The ending dying church

I’m not the only one asking questions about the future of the church. The Rev’d Mark Bozzuti-Jones from Trinity Church, Wall Street, has written a provocative piece.

What if some other religion or movement begins to convert world leaders, like Christians did in the early centuries? What if a new religion stands to embrace the claim it is the true religion of peace?

When the dust settles after the dust-up with the Roman Catholic Church all of us will have to answer hard questions about what it means to be followers of Christ. I suspect that we might have gone too far from the “mustard seed”. I suspect that our efforts to find better ways of doing the same-old same old will fail. We all might have to find new ways of being church. I bet nobody knows what that will look like. One thing is sure, we cannot sustain this way of being church (nor should we). Or should we? Is the end or the beginning?

Go read the whole thing. And salute Trinity for having such edgy priests.

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1 Response

  1. Kevin Marek says:

    Read this one in conjunction with the earlier one on how the transition between priests can really hurt a congregation, and so, the whole church.

    Same problem, from two different perspectives? On the one hand, you have nuts-and-bolts organizational issues of the sort that any corporate body faces. On the other, you have the overriding spiritual/cultural issues surrounding core beliefs.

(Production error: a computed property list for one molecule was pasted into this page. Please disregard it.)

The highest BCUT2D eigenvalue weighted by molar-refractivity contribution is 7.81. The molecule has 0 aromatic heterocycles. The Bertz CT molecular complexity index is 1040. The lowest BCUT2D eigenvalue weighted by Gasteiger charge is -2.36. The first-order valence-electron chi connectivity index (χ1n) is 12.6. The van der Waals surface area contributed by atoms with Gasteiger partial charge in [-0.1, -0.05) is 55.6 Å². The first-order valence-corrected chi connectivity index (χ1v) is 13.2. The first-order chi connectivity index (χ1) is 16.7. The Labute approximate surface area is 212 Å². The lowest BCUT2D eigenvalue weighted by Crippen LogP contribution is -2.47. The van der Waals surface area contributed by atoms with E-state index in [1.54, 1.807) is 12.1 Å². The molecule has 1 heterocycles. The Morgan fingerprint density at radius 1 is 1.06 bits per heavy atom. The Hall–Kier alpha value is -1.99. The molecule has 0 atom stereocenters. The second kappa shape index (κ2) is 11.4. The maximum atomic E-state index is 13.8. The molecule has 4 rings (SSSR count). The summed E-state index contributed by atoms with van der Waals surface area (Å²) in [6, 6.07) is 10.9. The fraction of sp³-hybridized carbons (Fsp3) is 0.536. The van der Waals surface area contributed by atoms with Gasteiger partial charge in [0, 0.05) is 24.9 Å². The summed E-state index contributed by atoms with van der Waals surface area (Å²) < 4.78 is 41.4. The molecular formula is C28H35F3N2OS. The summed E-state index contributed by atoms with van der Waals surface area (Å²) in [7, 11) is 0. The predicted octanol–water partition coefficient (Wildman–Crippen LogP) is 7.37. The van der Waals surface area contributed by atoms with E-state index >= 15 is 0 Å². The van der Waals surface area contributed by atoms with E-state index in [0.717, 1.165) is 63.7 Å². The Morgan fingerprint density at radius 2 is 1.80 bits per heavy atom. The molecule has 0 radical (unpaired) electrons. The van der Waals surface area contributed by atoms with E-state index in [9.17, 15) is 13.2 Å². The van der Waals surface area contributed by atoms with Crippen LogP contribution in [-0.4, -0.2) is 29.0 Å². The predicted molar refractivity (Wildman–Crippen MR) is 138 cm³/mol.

What is the relation between the two?

    Honestly, one needs both to sustain a parish, or a church, or many other types of community. W/o the core spiritual values, no amount of organization will save you. W/o organization, you get, well, disorganization, the relentless advance of entropy.

    This isn’t at all the tack I intended to take on the topic. I just wanted to point out that the religion that displaces Christianity might actually be Christianity of a different sort. We all know that the evangelical-type churches are the ones that have grown over the past few decades.

    I am partial to contemplative-style religion. But the ecstatic-style has been much more the norm over the course of human history. Think about a New Orleans Jazz funeral.

    Does Islam offer anything comparable?